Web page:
Faltering Economy May Lead to More IP Theft
A very timely article over at Computerworld that identifies a faltering economy as a circumstance that leads to greater theft of trade secrets and destruction of sensitive information. The article states that companies should be even more vigilant at these times to protect their valuable assets from literally walking out the door. Good advice. In fact, companies should always be vigilant about their trade secrets, but especially now there are no excuses not to believe that your own employees (or future layoffs) will one day be competing against you using your own trade secrets, or destroying those very same trade secrets so that they are of no use to anyone.
As it is, one of the biggest threats to corporate data and systems traditionally has come from insiders, who with their privileged access to data and systems, have the potential ability do more accidental or malicious damage than even the outside attacker.
That threat greatly increases at times when companies are laying off staff, cutting back on raises and bonuses, deferring promotions, consolidating operations and outsourcing work to save money.
Remember, as you take steps to keep your company competitive in this very difficult market (layoffs, deferred promotions, no bonuses) you should also keep in mind the emotional state of your employees and how it will affect their actions vis-a-vis your trade secrets.
The article goes on to say: “Tough economic times create uncertainty in the workplace . . . . Employees for instance, can be worried about losing jobs and promotions, concerned about financial liabilities, mortgages and rising energy costs.” Shelley Kirkpatrick, director of assessment services at Management Concepts, a Vienna, Va.-based management consultancy, states: “When there is uncertainty, it creates stress for employees. It makes the company more vulnerable” to threats.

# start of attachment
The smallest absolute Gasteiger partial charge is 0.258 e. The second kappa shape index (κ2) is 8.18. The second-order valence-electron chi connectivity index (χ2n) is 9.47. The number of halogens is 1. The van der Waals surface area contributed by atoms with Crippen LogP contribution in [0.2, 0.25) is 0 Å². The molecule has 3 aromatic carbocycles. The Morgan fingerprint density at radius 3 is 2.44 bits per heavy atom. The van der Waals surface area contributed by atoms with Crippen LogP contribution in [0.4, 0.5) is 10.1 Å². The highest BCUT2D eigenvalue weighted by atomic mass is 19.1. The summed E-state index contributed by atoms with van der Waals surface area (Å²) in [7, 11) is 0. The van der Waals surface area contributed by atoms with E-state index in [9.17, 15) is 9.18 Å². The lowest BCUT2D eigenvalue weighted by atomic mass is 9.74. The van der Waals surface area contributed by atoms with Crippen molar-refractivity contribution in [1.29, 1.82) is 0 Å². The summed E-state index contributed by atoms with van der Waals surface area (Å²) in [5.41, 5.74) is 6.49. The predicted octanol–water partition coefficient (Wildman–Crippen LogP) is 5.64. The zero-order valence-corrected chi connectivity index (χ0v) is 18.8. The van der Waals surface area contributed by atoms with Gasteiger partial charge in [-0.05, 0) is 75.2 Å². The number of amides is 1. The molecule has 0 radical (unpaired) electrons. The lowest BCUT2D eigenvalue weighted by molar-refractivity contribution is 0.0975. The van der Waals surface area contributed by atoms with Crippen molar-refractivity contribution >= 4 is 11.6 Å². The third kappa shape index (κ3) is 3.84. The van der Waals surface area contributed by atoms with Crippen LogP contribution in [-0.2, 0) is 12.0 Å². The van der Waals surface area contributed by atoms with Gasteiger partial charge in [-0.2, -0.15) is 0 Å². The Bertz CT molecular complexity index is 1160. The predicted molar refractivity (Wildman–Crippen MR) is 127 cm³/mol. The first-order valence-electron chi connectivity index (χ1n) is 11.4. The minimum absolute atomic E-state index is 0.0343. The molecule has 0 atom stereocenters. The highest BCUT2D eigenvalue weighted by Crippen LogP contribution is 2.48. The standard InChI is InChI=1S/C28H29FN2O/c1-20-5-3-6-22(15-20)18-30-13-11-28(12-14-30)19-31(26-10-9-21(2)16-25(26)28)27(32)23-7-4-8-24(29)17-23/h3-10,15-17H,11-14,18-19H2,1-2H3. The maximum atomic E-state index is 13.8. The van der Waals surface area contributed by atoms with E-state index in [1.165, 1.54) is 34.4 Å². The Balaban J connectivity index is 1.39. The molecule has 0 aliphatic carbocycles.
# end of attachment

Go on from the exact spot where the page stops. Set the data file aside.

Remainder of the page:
The threats can manifest themselves in a number of ways. Insiders with access to corporate information, such as customer data or corporate secrets, might want to steal or disclose it for financial gain or simply to get back at their companies. Those with technical-savvy might seek to sabotage corporate data and systems by planting malicious code and so-called logic bombs that are designed to delete data at a future date on critical systems.
The danger is not confined to such actions alone. Stressed, unhappy workers make easy targets for opportunistic rivals as well, Kirkpatrick said. “If I am a competitor looking for a good opportunity to get trade secrets out of my competition, I am going to go after the people who may be stressed emotionally,” she said.
It makes sense at this time to re-double efforts to ensure that your trade secrets are adequately protected. Review your trade secrets protection plans and update as necessary as you make the necessary economic decisions that will inevitably affect your employees in a negative way. And if you don’t have a trade secrets protection plan, get one quick and stick to it.
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